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Comment Re:Quoted from TFA (Score 5, Interesting) 200

Yeah, it's hard to see why the article frames this as an indictment of NASA's bureaucracy, given the article explicitly says a senator from Mississippi explicitly forbid them from stopping construction. This is just another reflection of how money is more important than reason in Congress these days.

Comment Re:Please, just stop... (Score 1) 204

While I agree that the language comes of as over the top, the purpose of it is to convey the real risk of cyberterrorism to folks who don't have the time or inclination to fully understand the issue. I've been told by a friend at DHS that China has several hundred thousand people working full time on accessing sensitive data in the US (which includes government, military, private sector, and international NGO's). Even simple espionage can put human rights workers, intelligence agents, and military personnel at risk. Stolen data can also hurt our competitive edge, hypothetically, and yes some infrastructure systems are connected to the internet, and stolen schematics, building plans, personnel data, etc. could theoretically be used for a terrorist attack. While it's unlikely that China would want to do something like that, I don't think its a risk that the security establishment would want to take.

Comment Re:Technically... (Score 1) 1277

Your point about the definition of Republic is a good one, because people often forget that we only started directly electing representatives to the U.S. Senate in 1913. Before then, Senators were chosen by each state's legislature. So we use to have a non-democratic upper chamber, and a democratic lower chamber, yet still be a Republic.

Comment Re:Yes, the Dept. of Interior is corrupt (Score 1) 407

I don't get this argument. Isn't the same thing true for most of the private sector? In most cases, people get paid a salary, and the company's money isn't their money either, it belongs to the owner or shareholders. So corporate workers and government workers are the same in most cases, in the sense that their only incentive for working hard is to keep their jobs, and perhaps get a promotion.

It's true that there may be less incentive for the top-level folks, although in some ways they are incentivized by the fact that, if their particular bureaucracy screws up or fails in some way, there may be a public outcry for their resignation, or perhaps they'll get voted out of office depending on position.

Comment Re:Not news (Score 1) 484

Actually, the government is the only thing keep corporations in check. That's because government control is not the only way that organizations can influence individuals, economic control is another method. Just look back at American history, and you'll see what happens when the government fails to regulate corporations (and work environments in general). We used to have almost no labor laws, where workers were forced to work 12-15 hour work days, seven days a week, in dangerous and difficult work environments. They would hire private detectives to defame, threaten, or kill union organizers. Regulation on what went into products was non-existent, as were environmental controls. All of these things have a real impact on people's lives, health, and individual freedom. Those who don't have independent wealth must have a job in order to survive, and in any economy that is not fully controlled by government (i.e. almost all today), businesses will grow and consolidate until they have a monopoly over a given sector of the economy, unless government provides some sort of check. This includes the labor force, so just finding a different job with better working conditions is not always an option. To say that individual freedom would be maximized only if the government was greatly curtailed, and corporate power greatly enhanced, can only result from ignorance of history. I'm not one for the overthrow of capitalism or anything, but reasonable limits on corporate power I think is just common sense. I do agree that public influence over government is seriously lacking and needs to be addressed, however.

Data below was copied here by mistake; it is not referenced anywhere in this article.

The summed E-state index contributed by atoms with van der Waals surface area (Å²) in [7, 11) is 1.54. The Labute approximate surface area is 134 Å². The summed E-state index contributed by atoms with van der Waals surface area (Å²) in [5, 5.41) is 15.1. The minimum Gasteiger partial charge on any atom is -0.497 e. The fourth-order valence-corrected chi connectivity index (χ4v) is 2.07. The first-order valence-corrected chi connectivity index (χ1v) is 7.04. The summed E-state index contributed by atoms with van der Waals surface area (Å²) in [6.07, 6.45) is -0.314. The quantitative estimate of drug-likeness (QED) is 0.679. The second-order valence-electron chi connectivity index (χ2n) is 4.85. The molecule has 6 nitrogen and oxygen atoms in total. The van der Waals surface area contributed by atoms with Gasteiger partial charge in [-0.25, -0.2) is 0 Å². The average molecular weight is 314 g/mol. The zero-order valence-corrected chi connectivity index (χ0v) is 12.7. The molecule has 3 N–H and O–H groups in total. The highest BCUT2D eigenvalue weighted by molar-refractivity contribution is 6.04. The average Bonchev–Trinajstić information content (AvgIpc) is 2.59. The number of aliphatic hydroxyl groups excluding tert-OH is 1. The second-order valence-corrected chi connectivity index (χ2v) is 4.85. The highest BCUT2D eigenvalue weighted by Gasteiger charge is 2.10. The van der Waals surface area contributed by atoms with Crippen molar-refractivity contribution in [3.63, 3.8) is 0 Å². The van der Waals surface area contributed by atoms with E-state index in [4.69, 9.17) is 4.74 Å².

Comment Re:I agree (Score 2, Insightful) 484

Could you provide a citation for this? Not that I think you're wrong, necessarily, but that seems to be a bit on the extreme end. Why would any staffer work longer than one term, if that were the case? I could believe that some staffers make that much straight off the job, but I would doubt that most do. If it is true, I would like to be able to back it up with evidence!

Comment Re:Or not (Score 1) 1136

I don't think that's accurate, I've definitely heard the argument that global warming could make winters more severe before this year (don't have any citations of the top of my head). Regardless, its not that complicated to understand. A higher global temperature means a more energetic climate, and warmer seas. Warmer seas means more evaporation, which means more water vapor and more snow/rain across the board. Local-level variations will either amplify or hinder this effect, so local weather variability will remain as unpredictable as always. But over time, the trends will move towards warmer climate, more precipitation, more storms, less ice, higher sea levels.

Comment Re:Science or Religion? (Score 1) 1136